The Requiem mass is one performed for the Dead (Missa pro defunctis).
The word Requiem comes from the opening words of the Introit: Requiem æternam dona eis, Domine, et lux perpetua luceat eis – Grant them eternal rest, O Lord, and may everlasting light shine upon them.
The requiem differs from the ordinary mass in omitting certain joyful passages such as the Gloria in excelsis and by the addition of various hymns such as the Dies Iræ.
The “Offertorium“ begins with an intercession for the dead “Libera animas omnium fidelium” Deliver the souls of all the faithful.
This and all following parts express feelings of confidence, consolation and hope.
In the normal Mass the musical settings are variable during the Church year.
However in the Requiem Mass they are normally fixed the structure hardly ever varying.
That structure is:
Introitus – Requiem Aeternum – Rest eternal
Kyrie Eleison – Have mercy
Dies Irae – Day of wrath
Tuba mirum – Hark the trumpet
Liber scriptus – Now the record
Quid sum miser – What affliction
Rex tremendae – King of Glories
Recordare – Ah! remember
Ingemisco – Sadly groaning
Confutatis – From the accursed
Lacrimosa – Ah! what weeping
Communion: Lux Aeternae
Responsory: Libera me
Benjamin Britten (1913-1976) was also a conductor and renowned pianist and received many prizes and honors, including becoming a Companion of Honour in 1952, and a member of the Order of Merit in 1965.
The Order of Merit was his most cherished honor; only twenty-four people are allowed to be members at one time.
Since its creation in 1902 only two composers prior to Britten in England had received this honor: Edward Elgar in 1912, and Vaughan Williams in 1935.
In 1964 he was awarded the Gold Medal of the Royal Philharmonic Society. At fifty he won the Robert O. Anderson Aspen Award in the Humanities, which was a $30,000 prize, and two citations from the New York Music Critics Circle for A Midsummer Night’s Dream and the War Requiem.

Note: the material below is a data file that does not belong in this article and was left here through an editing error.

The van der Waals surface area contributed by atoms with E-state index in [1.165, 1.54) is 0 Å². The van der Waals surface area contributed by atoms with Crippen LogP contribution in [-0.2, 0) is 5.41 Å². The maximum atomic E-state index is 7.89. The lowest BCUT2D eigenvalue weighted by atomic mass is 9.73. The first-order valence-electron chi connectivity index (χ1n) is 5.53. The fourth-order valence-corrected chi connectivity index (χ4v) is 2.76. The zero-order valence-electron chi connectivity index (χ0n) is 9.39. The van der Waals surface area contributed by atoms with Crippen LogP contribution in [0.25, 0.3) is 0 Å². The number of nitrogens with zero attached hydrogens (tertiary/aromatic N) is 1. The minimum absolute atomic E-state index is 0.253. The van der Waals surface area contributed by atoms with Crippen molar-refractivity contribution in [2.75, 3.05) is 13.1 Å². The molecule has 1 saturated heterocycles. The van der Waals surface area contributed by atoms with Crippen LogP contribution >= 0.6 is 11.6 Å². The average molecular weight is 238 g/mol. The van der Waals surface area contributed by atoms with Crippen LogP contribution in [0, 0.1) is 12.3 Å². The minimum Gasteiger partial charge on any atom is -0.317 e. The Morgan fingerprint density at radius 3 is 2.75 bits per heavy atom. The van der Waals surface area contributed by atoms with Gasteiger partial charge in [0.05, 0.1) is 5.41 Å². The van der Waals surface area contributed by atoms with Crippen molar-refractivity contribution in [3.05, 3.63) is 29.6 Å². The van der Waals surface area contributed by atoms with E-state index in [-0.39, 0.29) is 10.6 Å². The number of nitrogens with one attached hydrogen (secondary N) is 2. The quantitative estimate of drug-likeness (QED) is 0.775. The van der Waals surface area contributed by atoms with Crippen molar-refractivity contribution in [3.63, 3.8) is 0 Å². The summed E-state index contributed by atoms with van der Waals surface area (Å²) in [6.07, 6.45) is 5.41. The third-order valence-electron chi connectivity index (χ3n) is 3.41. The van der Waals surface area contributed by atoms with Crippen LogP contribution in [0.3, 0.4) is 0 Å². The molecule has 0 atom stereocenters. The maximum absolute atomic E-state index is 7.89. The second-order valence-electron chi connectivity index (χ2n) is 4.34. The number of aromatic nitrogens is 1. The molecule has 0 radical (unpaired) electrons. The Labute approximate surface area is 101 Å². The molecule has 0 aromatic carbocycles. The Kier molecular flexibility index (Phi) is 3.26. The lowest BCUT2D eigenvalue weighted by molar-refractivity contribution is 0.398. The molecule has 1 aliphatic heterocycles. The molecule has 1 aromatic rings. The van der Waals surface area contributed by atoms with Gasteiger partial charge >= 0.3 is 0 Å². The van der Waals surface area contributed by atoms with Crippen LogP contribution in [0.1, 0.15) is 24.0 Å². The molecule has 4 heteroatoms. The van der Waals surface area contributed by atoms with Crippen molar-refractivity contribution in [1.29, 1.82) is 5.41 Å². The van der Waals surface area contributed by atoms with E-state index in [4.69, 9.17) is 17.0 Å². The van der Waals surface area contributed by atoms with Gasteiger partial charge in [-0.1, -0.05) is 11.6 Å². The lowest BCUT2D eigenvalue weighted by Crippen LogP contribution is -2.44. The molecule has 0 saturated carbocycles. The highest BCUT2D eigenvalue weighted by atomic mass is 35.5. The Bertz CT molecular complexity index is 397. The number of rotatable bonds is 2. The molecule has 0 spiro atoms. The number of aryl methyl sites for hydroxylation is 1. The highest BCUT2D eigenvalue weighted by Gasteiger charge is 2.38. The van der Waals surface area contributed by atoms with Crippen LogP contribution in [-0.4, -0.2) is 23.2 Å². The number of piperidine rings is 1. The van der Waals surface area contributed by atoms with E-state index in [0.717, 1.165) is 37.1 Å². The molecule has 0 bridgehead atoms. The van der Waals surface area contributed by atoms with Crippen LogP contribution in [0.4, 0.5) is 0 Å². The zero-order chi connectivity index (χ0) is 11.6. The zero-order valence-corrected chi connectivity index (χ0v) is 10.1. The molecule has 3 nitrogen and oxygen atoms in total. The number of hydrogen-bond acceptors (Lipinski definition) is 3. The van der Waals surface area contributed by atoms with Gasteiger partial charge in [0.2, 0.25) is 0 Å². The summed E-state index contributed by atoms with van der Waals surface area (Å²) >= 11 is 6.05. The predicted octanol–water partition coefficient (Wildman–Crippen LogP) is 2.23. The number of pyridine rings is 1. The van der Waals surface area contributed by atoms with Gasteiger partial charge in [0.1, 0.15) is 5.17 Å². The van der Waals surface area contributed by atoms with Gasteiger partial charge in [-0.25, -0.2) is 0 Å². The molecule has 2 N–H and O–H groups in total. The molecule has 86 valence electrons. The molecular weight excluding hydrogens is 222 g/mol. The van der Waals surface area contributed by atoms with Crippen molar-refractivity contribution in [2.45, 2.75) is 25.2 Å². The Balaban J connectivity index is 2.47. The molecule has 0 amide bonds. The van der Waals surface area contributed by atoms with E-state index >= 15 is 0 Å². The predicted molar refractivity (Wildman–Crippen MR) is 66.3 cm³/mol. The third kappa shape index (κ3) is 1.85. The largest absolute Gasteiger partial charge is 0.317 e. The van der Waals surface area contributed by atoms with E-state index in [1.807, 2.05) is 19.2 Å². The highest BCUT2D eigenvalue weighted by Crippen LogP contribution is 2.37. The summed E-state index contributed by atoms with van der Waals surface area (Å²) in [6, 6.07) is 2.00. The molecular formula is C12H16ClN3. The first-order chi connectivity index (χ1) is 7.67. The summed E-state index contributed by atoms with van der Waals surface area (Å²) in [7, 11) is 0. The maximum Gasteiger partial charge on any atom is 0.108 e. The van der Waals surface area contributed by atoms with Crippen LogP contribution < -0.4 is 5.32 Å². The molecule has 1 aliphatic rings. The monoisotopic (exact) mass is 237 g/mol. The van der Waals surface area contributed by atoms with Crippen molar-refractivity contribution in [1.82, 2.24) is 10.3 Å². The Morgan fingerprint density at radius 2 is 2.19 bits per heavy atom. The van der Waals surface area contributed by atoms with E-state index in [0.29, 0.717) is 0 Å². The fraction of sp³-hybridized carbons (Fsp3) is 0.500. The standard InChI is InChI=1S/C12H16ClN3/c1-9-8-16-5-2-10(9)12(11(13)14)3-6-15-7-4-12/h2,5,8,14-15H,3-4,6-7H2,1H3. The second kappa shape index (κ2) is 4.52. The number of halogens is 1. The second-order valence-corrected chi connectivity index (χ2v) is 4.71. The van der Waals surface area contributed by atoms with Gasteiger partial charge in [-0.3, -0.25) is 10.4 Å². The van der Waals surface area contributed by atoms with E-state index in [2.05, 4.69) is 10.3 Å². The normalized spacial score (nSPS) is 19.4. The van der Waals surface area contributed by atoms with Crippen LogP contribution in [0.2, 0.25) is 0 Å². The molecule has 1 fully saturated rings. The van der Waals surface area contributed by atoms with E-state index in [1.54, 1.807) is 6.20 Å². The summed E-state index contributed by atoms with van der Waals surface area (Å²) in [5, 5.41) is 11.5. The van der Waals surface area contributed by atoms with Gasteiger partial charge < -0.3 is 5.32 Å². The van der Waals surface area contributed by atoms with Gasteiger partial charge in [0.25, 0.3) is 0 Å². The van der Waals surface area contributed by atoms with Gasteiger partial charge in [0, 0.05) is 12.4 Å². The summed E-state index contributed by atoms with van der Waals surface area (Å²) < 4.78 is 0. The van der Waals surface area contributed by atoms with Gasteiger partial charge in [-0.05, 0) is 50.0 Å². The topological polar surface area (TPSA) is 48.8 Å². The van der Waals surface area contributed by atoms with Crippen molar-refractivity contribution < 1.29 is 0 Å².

In 1974 he won the French government’s Ravel Prize. He was also made a life peer in 1976, the year of his death; the Encyclopedia Britannica entry calls him Baron Britten. He was the first musician to receive this honor.
2013 was the centenary of Benjamin Britten’s birth and The Royal Mint in England minted a coin in memory of one of its favourite sons. It is the first time that a composer’s image has appeared on a British coin.
Britten was not arrogant; he stated,
“People sometimes seem to think that, with a number of works now lying behind, one must be bursting with confidence. It is not so at all. I haven’t achieved the simplicity I should like in my music, and I am enormously aware that I haven’t yet come up to the technical standards Frank Bridge (his composer mentor) set me.”
Britten met the poet W.H. Auden (4 July 1935) and also used his poetry in his Hymn to the patron saint of music St. Cecilia (1942).
Britten’s other works include music written for children including the opera Noye’s Fludde a Missa Vrevis.
He performed many of his own works in concert as well as recorded music by other composers he admired including song cycles by Franz Schubert, as well as works by Robert Schumann and Johann Sebastian Bach’s splendid Brandenburg concertos.
Benjamin Britten’s War Requiem is a today played as a public expression of private grief – Lest we forget.
Carolyn McDowall, The Culture Concept Circle, 2014